Gaze: Unlike a computer, you do not have a mouse and cursor to select an object. The HoloLens relies on your head and eye position when selecting an object. We created a cursor to give users a visual representation of where they are looking. We coded in a response from an object when it was being gazed at by having it change color. This gave the user feedback that they were currently looking at a specific brick and it was ready for a gesture.
Gesture: Similar to gaze, there is not a mouse for clicking and dragging. The HoloLens understands specific gestures when interacting with an object, like the "tap" and "pinch". When a brick turned red, it's selected when you tap or pinch. Once it's selected, you hold your gesture to move it and stop the gesture to release it.
Voice: We kept voice controls simple. When a user wants to reset their HoloTower board they would simply say “reset” out loud, and the tower would reset to its original state.
The final result? You're able to gaze at a brick, use the pinch gesture to select and drag it, then place your brick at the top of the tower and hope it doesn’t topple. The physics in Unity makes other bricks move if you collided with them. Once the tower topples, you simply used the voice command to say “reset” out loud and reset the tower.
You can see the final product in action here.
The ability to augment the real world with holographic objects offers a lot of benefit for businesses. From space planning, to hands-on training before touching expensive equipment, to informing doctors during surgery. The possibilities are endless and can save businesses money by allowing them to make informed decisions before making major investments.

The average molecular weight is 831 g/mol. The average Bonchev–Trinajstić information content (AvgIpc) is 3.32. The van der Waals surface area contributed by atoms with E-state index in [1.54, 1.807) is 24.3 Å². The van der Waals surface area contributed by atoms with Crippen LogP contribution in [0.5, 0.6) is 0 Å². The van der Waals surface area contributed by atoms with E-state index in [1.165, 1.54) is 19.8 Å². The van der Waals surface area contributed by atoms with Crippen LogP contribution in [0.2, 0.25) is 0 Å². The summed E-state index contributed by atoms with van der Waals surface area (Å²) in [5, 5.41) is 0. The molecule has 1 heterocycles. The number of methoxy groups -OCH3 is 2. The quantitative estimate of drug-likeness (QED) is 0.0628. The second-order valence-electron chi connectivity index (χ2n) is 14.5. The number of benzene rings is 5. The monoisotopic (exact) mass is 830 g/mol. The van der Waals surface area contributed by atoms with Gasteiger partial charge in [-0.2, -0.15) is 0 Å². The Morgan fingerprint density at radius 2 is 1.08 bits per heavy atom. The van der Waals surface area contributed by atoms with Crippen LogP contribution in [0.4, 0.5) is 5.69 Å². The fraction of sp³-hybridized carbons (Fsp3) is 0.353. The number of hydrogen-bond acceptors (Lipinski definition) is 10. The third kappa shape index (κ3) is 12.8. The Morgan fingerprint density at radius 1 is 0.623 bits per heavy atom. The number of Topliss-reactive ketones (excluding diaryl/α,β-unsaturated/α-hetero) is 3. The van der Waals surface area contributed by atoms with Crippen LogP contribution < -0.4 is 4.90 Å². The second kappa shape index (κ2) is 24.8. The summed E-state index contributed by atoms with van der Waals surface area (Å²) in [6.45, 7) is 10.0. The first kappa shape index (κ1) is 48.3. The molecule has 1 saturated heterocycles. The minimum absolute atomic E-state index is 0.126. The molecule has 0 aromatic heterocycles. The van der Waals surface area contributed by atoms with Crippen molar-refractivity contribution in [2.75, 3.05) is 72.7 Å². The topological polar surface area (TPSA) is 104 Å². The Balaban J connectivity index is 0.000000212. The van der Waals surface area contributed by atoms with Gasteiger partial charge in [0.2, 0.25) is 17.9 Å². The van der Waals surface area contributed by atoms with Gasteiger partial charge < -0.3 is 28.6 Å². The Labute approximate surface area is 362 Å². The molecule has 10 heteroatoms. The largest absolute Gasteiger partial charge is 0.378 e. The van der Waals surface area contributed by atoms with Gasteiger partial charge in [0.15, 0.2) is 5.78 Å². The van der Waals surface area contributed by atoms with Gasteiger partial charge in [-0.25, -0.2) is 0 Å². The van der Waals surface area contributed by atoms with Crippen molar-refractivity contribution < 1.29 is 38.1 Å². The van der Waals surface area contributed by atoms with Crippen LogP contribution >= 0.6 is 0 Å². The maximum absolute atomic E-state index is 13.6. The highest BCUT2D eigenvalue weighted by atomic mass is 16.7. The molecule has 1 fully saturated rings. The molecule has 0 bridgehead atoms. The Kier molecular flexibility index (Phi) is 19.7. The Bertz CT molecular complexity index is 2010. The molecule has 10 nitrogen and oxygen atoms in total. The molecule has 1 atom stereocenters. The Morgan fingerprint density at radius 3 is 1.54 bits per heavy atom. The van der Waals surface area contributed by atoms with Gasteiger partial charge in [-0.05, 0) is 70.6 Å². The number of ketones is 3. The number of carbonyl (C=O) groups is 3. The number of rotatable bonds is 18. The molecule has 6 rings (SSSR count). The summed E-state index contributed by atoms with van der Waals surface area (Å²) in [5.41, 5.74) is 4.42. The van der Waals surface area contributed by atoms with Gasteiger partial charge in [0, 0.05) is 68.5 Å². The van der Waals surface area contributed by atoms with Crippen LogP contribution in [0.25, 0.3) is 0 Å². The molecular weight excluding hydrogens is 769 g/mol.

Space Planning: When decorating a room or opening a new store, one of the hardest things to do is conceptualize how furniture will fill the room and look. Mixed Reality allows users to arrange virtual objects without the fuss of ordering and returning product.
Training: Today, many training applications happen in 2D on a flat computer monitor with a mouse and keyboard. Imagine having a guided tour on the equipment using Mixed Reality. A user can look at a machine and the HoloLens will provide an overlay explaining each lever and button and give the user direction on how to perform specific tasks with visual cues.
Medical: Much like training, medical MR can enhance a doctor’s understanding of a patient and difficult procedures. There was even one case where a doctor was able to overlay the patient’s spine through the HoloLens on their body. This allows doctors to explore surgical options with their patients without having to do any sort of exploratory surgery.
Ready to start a conversation about how Mixed Reality can help push your business forward? Contact us.
Published on 08.28.17